Robert S. and Sylvia K. Reitman Family Foundation Distinguished Professor of Cardiovascular Innovation; Professor of Medicine and Biochemistry; Founding Director of the Institute for Transformative Molecular Medicine at Case Western Reserve University School of Medicine; and Co-founder and President of the Harrington Discovery Institute at University Hospitals Health System.
Jonathan S. Stamler, M.D. is an internationally acclaimed physician-scientist known for the discovery of protein S-nitrosylation, a global post-translational modification of proteins that is widely involved in both physiology and disease, and for a track record of innovation and entrepreneurship as a founder of institutes, biotechnology companies, medical societies, innovation platforms and impact investment funds. He has co-authored over 300 original manuscripts and 125 patents/patent applications and co-founded 9 biotechnology companies. His work has been covered in numerous lay publications, including the front page and science sections of the New York Times, as well as Time Magazine and The Economist, in books on the history of science and on luck, and in works on outlier innovators.
Jonathan Stamler discovered protein S-nitrosylation (binding of nitric oxide to Cys residues in proteins), which controls cellular function from bacteria to humans, and plays important roles in disease, from heart failure to Alzheimer’s and cancer. All main classes of proteins can be modified by S-nitrosylation, and Stamler has revealed enzymatic regulation of S-nitrosylation, and offered novel insights into mammalian physiology, including functions of the heart, skeletal muscle, and airways. His notable discovery that red blood cells dilate blood vessels revealed the essential role of nitric oxide carried by hemoglobin cysteine residues in oxygenating tissues, re-defining the respiratory cycle as a three- (not two-) gas system—O2/NO/CO2. Dr. Stamler recently discovered trans-kingdom nitric oxide signaling through which microbiome bacteria broadly modify host proteins to control animal physiology and development, and he identified how the drug nitroglycerin works. His discoveries have thus changed the understanding of signaling by gaseous messengers, reshaped nitric oxide/redox biology, and broadly impacted the biological sciences.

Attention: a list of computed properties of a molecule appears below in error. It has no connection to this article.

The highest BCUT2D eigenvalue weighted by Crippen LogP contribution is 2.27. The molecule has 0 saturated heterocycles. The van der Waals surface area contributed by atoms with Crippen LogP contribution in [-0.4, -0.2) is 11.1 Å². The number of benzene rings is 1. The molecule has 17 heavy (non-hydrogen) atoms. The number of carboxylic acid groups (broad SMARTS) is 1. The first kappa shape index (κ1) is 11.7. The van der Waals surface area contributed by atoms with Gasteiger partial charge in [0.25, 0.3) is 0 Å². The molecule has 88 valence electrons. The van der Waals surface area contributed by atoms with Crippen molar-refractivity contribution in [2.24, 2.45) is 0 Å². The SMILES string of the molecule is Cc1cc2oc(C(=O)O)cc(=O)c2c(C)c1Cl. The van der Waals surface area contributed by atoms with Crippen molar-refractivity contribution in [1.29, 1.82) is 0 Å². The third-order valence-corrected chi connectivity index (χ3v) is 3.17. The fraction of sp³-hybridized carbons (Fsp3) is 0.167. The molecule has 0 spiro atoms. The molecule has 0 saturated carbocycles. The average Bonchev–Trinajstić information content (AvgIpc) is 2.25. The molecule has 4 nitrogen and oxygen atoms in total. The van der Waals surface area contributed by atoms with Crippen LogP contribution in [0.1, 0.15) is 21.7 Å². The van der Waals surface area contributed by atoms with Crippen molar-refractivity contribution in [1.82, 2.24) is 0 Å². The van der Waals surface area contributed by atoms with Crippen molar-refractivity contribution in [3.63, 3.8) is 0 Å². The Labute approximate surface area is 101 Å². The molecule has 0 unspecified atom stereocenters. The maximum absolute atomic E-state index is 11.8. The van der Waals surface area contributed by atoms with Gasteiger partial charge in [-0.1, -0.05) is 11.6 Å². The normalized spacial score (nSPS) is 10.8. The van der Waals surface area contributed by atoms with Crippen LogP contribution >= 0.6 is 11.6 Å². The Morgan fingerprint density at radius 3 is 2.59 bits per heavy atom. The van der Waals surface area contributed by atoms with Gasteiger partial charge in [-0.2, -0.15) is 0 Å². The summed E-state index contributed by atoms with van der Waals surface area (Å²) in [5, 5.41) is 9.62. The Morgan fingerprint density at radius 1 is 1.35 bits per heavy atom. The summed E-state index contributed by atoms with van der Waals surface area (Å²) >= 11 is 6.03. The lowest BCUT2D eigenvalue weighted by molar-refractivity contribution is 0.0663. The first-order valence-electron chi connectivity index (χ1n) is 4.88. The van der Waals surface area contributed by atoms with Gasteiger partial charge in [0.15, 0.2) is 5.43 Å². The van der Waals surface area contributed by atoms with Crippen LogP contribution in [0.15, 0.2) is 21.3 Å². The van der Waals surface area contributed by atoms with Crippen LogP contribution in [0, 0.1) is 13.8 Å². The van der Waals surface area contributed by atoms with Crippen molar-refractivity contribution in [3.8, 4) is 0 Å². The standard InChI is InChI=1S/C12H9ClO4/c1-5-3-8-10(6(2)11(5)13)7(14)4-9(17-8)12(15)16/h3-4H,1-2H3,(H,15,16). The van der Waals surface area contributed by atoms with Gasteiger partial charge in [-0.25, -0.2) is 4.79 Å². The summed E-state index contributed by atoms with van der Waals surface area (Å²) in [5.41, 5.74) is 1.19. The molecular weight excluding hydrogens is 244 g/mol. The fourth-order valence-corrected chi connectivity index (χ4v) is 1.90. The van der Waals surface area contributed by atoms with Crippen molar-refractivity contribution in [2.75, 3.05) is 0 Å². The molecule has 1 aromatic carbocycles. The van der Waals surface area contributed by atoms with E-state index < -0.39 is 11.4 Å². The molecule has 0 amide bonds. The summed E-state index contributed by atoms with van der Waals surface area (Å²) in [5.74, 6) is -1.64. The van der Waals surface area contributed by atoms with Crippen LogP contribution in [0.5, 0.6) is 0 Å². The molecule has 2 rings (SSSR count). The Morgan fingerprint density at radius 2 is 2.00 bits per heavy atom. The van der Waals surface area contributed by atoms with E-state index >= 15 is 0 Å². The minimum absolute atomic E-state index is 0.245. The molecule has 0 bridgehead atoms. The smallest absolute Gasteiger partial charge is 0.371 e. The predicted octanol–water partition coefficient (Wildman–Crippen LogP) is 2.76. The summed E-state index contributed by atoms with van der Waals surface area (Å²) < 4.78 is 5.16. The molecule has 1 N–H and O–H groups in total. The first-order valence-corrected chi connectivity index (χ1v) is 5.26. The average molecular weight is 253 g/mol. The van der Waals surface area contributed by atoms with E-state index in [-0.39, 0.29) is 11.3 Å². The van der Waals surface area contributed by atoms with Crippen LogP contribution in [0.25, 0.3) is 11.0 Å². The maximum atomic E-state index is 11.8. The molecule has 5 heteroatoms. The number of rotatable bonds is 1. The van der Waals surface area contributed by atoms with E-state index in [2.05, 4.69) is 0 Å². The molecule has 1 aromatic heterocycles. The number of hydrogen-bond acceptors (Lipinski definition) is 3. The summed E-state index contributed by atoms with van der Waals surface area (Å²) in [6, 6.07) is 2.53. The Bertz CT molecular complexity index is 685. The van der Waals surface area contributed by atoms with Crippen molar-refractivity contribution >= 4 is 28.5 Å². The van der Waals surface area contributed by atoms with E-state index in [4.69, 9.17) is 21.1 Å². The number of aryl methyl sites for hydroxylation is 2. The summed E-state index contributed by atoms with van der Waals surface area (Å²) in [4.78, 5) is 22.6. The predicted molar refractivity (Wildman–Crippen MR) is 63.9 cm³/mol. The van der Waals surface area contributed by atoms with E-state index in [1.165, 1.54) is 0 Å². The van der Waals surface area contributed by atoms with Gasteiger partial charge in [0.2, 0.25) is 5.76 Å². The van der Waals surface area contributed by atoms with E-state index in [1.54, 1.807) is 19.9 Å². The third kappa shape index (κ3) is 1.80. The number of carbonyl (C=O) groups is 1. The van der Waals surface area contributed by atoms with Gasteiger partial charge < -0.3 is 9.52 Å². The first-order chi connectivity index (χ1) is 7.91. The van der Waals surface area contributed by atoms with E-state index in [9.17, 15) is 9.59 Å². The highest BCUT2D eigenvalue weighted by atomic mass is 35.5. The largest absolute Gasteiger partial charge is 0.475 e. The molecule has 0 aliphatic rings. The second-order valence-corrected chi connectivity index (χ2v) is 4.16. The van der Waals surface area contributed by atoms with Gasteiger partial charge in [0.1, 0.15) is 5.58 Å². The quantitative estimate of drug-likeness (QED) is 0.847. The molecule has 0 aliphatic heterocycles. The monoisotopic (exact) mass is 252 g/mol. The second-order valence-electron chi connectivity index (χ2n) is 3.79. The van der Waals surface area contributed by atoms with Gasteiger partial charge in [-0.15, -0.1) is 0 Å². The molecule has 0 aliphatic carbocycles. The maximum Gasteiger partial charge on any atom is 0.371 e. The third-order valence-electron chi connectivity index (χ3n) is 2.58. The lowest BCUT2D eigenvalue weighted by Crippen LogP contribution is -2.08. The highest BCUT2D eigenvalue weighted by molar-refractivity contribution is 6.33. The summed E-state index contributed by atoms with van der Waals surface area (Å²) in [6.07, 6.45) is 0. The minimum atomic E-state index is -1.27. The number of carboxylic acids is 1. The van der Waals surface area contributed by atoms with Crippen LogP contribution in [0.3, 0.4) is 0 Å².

Dr. Stamler received his bachelor’s and medical degrees from Brandeis and Mount Sinai School of Medicine, and completed his internship, residency and fellowships in cardiovascular and pulmonary medicine at Harvard Medical School and Brigham and Women’s Hospital. He spent sixteen years at Duke University, including as an investigator of the Howard Hughes Medical Institute, before joining Case Western Reserve University and University Hospitals. He has received many honors, including from the Ewing Marion Kauffman Foundation for being among the “Top Innovators in America” and by the American Heart Association for being a “Distinguished Scientist.”
To learn more about Jonathan Stamler's lab, click here.